The European Commission has told Britain and Malta to change rules relating to value added tax (VAT) on yachts and private jets or face possible financial sanctions.
Pierre Moscovici, the EU commissioner for taxation, said he had written three weeks ago to the British finance minister about the Isle of Man and to the Maltese minister about VAT on yachts and private jets.
"There are practices that we have reasons to think are suspect," Moscovici told French television BFM TV.
"I asked that the rules be changed and if they aren't the European Commission will launch an infringement procedure that can bear extremely heavy financial sanctions," he said.
I asked that the rules be changed and if they aren't the European Commission will launch an infringement procedure that can bear extremely heavy financial sanctions
EU officials said the Isle of Man is suspected of exempting from VAT buyers of jets even when there is no ground to grant the waiver.
If a jet is bought for business reasons, no VAT is applied, but on the Isle of Man the Commission believes authorities do not check sufficiently whether buyers effectively use the planes for business or private reasons. In the latter case, VAT should be paid.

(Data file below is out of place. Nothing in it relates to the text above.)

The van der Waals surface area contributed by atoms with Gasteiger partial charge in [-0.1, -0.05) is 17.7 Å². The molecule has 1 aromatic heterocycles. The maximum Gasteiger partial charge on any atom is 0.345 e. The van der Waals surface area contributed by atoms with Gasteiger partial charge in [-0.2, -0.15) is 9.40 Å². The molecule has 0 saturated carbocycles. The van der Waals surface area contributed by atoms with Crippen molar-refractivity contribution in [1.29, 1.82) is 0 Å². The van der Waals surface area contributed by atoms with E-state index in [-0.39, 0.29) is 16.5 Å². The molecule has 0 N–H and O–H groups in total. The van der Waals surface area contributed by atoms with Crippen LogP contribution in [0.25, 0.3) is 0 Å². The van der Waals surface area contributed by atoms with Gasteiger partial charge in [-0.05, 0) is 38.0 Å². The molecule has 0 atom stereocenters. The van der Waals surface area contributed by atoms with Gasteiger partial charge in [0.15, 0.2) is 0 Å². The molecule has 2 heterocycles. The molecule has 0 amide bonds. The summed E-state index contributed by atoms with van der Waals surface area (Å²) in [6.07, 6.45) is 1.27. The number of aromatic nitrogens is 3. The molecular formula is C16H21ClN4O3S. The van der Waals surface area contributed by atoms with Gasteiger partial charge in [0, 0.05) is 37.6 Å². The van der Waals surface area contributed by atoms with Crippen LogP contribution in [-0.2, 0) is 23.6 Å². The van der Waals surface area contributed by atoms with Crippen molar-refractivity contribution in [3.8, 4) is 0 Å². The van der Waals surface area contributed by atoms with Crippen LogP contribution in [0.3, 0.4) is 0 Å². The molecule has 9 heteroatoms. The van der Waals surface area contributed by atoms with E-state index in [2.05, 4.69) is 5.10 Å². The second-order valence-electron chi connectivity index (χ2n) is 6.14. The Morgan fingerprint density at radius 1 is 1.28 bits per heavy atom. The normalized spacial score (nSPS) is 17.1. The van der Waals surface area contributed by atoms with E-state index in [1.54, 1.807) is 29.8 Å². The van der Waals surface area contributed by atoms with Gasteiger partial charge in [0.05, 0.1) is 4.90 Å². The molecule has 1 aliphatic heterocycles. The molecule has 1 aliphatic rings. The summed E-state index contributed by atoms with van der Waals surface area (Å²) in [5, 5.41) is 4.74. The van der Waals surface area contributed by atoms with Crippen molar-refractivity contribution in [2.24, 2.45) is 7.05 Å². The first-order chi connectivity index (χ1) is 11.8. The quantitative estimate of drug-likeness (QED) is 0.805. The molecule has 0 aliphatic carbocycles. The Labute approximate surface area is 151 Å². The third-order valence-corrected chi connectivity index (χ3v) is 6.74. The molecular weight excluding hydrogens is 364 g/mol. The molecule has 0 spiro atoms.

Malta is under scrutiny because of its rules on luxury yachts that slash the VAT rate applied to bigger ships on the grounds they are used mostly in international waters, an EU official said.
It would likely take years, however, for fines to be imposed under EU rules, which could happen only after two EU court rulings against the offending countries.
The European Union is clamping down on tax avoidance, trying to close loopholes that allow the wealthy to cut their tax bills legally.
The release last week of the "Paradise Papers", a trove of financial documents mostly from offshore law firm Appleby, has refocused attention on the Isle of Man, a British crown dependency, and Malta among other offshore banking centres.
The leaked papers have given new impetus on tax issues with EU ministers aiming to approve a blacklist of tax havens next month, although they are divided over how to impose sanctions.
The British government said on Monday it was seeking the leaked papers to look into any allegations and has said holding investments offshore is not an automatic sign of wrongdoing.
Malta has insisted that, as confirmed by the EU's Pana Committee, its tax system is in line with EU and OECD rules.
On Thursday, Times of Malta reported that the Maltese government had expressed “surprise” that it was only now that the European Commission was reportedly querying the system of VAT levied on boat leasing.
“Nothing has changed in the arrangement regarding Malta’s VAT treatment of leasing of large yachts as reported to the European Commission way back in 2009,” a spokesman for the Office of the Prime Minister said.
“Malta uses a similar treatment and a predetermined schedule used in many EU member states, including France, Italy, Greece and Cyprus”.
Maltese practitioners in the yachting industry also confirmed that the scheme on the preferential rate of VAT related to yacht leasing has been in place for years.
They insisted there is nothing suspicious about it.
Speaking in Parliament earlier this week, Prime Minister Joseph Muscat insisted that Malta is not a tax haven and vigorously rejects being described as such.